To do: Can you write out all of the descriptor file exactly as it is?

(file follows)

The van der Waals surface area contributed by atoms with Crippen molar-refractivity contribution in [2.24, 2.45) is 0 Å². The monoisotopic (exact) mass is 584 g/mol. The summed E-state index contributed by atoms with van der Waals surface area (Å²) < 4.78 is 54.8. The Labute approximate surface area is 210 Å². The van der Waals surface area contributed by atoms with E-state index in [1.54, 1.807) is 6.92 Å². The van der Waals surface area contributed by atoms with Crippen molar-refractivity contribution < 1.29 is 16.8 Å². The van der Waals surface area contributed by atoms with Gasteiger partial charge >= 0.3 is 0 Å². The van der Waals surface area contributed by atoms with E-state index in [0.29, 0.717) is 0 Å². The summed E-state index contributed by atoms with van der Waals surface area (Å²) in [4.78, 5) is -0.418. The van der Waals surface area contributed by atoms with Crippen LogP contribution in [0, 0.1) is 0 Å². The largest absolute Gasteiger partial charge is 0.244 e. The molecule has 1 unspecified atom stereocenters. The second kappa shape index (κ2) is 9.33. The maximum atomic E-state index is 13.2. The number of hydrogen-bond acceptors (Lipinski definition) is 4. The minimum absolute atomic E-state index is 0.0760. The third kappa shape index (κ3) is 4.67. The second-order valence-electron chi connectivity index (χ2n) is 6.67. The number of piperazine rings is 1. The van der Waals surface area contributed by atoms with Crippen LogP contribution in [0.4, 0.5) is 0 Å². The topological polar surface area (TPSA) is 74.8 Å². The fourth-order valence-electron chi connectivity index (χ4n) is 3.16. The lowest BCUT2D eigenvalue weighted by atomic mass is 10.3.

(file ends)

The van der Waals surface area contributed by atoms with Crippen molar-refractivity contribution in [2.24, 2.45) is 0 Å². The monoisotopic (exact) mass is 584 g/mol. The summed E-state index contributed by atoms with van der Waals surface area (Å²) < 4.78 is 54.8. The Labute approximate surface area is 210 Å². The van der Waals surface area contributed by atoms with E-state index in [1.54, 1.807) is 6.92 Å². The van der Waals surface area contributed by atoms with Crippen molar-refractivity contribution < 1.29 is 16.8 Å². The van der Waals surface area contributed by atoms with Gasteiger partial charge >= 0.3 is 0 Å². The van der Waals surface area contributed by atoms with E-state index in [0.29, 0.717) is 0 Å². The summed E-state index contributed by atoms with van der Waals surface area (Å²) in [4.78, 5) is -0.418. The van der Waals surface area contributed by atoms with Crippen LogP contribution in [0, 0.1) is 0 Å². The largest absolute Gasteiger partial charge is 0.244 e. The molecule has 1 unspecified atom stereocenters. The second kappa shape index (κ2) is 9.33. The maximum atomic E-state index is 13.2. The number of hydrogen-bond acceptors (Lipinski definition) is 4. The minimum absolute atomic E-state index is 0.0760. The third kappa shape index (κ3) is 4.67. The second-order valence-electron chi connectivity index (χ2n) is 6.67. The number of piperazine rings is 1. The van der Waals surface area contributed by atoms with Crippen LogP contribution in [0.4, 0.5) is 0 Å². The topological polar surface area (TPSA) is 74.8 Å². The fourth-order valence-electron chi connectivity index (χ4n) is 3.16. The lowest BCUT2D eigenvalue weighted by atomic mass is 10.3.